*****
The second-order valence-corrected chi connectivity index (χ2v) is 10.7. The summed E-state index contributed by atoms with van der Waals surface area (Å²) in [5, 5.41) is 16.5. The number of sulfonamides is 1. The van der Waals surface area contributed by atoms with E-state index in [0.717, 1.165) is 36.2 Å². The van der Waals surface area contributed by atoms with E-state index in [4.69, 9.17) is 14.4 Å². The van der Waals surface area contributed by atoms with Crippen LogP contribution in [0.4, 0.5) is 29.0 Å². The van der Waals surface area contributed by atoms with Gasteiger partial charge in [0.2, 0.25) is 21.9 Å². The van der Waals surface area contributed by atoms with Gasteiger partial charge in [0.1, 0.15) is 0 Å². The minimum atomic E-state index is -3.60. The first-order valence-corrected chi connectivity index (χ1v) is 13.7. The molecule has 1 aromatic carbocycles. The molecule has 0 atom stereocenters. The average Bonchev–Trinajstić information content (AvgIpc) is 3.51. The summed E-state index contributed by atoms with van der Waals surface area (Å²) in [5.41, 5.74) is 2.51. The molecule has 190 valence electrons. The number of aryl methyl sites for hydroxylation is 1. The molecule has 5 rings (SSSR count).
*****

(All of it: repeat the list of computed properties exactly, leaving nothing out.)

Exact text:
The second-order valence-corrected chi connectivity index (χ2v) is 10.7. The summed E-state index contributed by atoms with van der Waals surface area (Å²) in [5, 5.41) is 16.5. The number of sulfonamides is 1. The van der Waals surface area contributed by atoms with E-state index in [0.717, 1.165) is 36.2 Å². The van der Waals surface area contributed by atoms with E-state index in [4.69, 9.17) is 14.4 Å². The van der Waals surface area contributed by atoms with Crippen LogP contribution in [0.4, 0.5) is 29.0 Å². The van der Waals surface area contributed by atoms with Gasteiger partial charge in [0.2, 0.25) is 21.9 Å². The van der Waals surface area contributed by atoms with Gasteiger partial charge in [0.1, 0.15) is 0 Å². The minimum atomic E-state index is -3.60. The first-order valence-corrected chi connectivity index (χ1v) is 13.7. The molecule has 1 aromatic carbocycles. The molecule has 0 atom stereocenters. The average Bonchev–Trinajstić information content (AvgIpc) is 3.51. The summed E-state index contributed by atoms with van der Waals surface area (Å²) in [5.41, 5.74) is 2.51. The molecule has 190 valence electrons. The number of aryl methyl sites for hydroxylation is 1. The molecule has 5 rings (SSSR count).